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Police investigate infant's death, questions of when child was injured linger

WEST FARGO -- Police continue to investigate the June 2 death of 6-month-old Owen Skodje after a final autopsy report from the Hennepin County Medical Examiner's Officer failed to answer their question about when Owen was fatally injured.

WEST FARGO - Police continue to investigate the June 2 death of 6-month-old Owen Skodje after a final autopsy report from the Hennepin County Medical Examiner’s Officer failed to answer their question about when Owen was fatally injured.
Officers are interviewing anyone who had contact with the boy before his death.
“We’re going to continue to investigate until all leads are exhausted,” said West Fargo Police Chief Michael Reitan.
Owen, the son of Casey Skodje and Kristin Hunstad of Fargo, was found unresponsive at an unlicensed West Fargo day care about 1 p.m. June 1. He was taken to a Fargo hospital, then flown to the Children’s Hospital in Minneapolis where he died June 2.
The medical examiner’s report, released in September, ruled Owen’s death a homicide and said the infant died as a result of complications from a head injury.
Detective Tim Runcorn said this week that he is not ready to release the names of any suspects or persons of interest in the case.
“Obviously, we’re looking into many people that had an association with [Owen] right now,” Runcorn said. “This is just one of those cases where it’s not as clear-cut as we would like.”
Owen could have been injured hours, days or weeks before he lost consciousness that day, he said.
“We’re trying to pinpoint who was with the baby, who would have some type of incident with him,” Runcorn said. “Head injuries with babies are especially difficult to pinpoint and say when it happened. Usually it points to someone specifically, but there have been a lot of people around this baby.”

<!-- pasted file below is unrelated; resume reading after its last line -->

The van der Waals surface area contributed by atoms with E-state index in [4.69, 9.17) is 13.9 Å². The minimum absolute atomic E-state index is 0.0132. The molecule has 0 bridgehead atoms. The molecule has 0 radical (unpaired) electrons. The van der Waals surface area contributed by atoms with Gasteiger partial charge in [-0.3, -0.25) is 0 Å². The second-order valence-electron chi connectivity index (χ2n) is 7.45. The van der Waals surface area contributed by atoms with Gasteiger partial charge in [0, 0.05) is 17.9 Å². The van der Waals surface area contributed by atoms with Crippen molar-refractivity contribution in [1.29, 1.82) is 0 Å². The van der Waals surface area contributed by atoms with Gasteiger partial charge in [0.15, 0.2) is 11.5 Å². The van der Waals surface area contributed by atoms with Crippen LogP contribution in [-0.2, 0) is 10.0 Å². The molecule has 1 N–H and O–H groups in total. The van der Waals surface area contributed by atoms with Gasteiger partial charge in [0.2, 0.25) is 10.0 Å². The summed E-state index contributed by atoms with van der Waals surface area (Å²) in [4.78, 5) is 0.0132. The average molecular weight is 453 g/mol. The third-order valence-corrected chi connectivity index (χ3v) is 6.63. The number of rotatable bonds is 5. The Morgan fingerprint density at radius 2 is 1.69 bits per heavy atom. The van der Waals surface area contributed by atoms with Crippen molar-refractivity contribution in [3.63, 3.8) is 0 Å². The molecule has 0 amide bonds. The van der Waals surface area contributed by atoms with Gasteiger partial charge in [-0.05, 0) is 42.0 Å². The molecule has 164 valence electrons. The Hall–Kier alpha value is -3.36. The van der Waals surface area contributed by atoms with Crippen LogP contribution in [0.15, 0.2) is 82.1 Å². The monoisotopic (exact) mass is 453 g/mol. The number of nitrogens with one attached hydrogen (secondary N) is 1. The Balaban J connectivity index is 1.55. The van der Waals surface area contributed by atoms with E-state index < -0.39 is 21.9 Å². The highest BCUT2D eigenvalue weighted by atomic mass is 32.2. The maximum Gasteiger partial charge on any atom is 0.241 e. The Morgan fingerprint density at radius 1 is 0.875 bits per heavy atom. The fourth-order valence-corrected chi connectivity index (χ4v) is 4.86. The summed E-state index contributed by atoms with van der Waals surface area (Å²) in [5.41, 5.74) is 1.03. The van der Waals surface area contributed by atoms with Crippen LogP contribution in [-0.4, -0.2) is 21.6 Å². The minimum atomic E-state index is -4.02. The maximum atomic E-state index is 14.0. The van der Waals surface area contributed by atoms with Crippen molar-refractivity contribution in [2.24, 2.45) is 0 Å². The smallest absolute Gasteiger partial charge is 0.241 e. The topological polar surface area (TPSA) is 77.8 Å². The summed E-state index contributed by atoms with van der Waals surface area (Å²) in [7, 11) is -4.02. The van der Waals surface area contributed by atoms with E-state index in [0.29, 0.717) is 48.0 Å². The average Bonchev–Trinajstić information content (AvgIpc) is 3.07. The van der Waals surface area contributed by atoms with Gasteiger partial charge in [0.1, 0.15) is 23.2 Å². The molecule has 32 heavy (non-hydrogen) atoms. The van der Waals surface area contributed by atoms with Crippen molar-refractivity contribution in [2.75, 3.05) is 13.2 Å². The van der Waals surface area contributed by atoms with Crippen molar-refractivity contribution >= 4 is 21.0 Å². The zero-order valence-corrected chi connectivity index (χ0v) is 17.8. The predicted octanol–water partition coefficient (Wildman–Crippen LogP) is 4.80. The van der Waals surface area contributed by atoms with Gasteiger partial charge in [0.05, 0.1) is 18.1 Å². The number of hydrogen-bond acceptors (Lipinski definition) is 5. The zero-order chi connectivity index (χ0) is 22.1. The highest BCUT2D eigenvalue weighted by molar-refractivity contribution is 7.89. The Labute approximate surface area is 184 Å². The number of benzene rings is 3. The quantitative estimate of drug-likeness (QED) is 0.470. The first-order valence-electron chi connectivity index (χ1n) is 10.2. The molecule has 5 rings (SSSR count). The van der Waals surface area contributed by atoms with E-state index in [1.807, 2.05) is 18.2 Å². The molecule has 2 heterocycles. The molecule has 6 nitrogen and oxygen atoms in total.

Hennepin County Medical Examiner Andrew Baker said the lengthy autopsy process was due to many specialized tests and some scientific processes that can be time-consuming. Cases involving young children are especially complex, he said.
“All investigations take time,” Reitan said. “And sometimes the evidence is easily discovered and the case can be resolved quickly. There are other times where it is more difficult to obtain the necessary evidence and it requires additional investigation, based on the complexity of the case. Sometimes there is a lot of information that needs to be reviewed and it takes some time to decipher the evidence and determine what lead to follow next.”
West Fargo police are working the case with Cass County Human Services and Fargo police because Owen is from Fargo, Runcorn said. The agencies plan to meet again in the next week to review the case.
Cass County Social Services visited the West Fargo home June 4 and found that Darcy Jo Anderson, the unlicensed day care operator, was caring for eight children. North Dakota law allows for day care operators to care for up to five children, including their own, without a license. Under state law, an unlicensed provider who cares for more children than what is allowed can be charged with a Class B misdemeanor.
Ruby Kolpack, Cass County Social Services licensing specialist, said Thursday she forwarded her June report to the Cass County State’s Attorney’s Office for possible charges.
Prosecutor Cheri Clark said Thursday that the case remains open and is still under investigation.
Anderson’s day care license was revoked in 2011 after multiple complaints alleged she was rough with children, smoked in the home and yelled at the children and a parent. She appealed the decision, but it was upheld by an administrative law judge in January 2012.
Social Services received complaints that Anderson was still caring for more than five children in September 2012 and May 2014, but Anderson claimed she was not.
Kolpack said she has not received any reports or complaints regarding Anderson since this summer. It is unclear if Anderson is still caring for children at her home. No one responded when a Forum reporter visited the home last week.
A search warrant for the day care filed in Cass County District Court in June by West Fargo police stated that the first physician to see Owen in Fargo said Owen’s brain injury appeared to have happened about the time of the 911 call that was made by Anderson’s 15-year-old daughter. Owen had been in Anderson’s care since early that morning, police said.
Search warrant records also showed that doctors found fractures in the infant’s skull - recent fractures and possibly an older one - and retinal hemorrhages and recent trauma.
Casey Skodje told police his son had been healthy until early May and was sick since then, losing about a pound over a little less than a month.
Owen’s parents did not respond to a r

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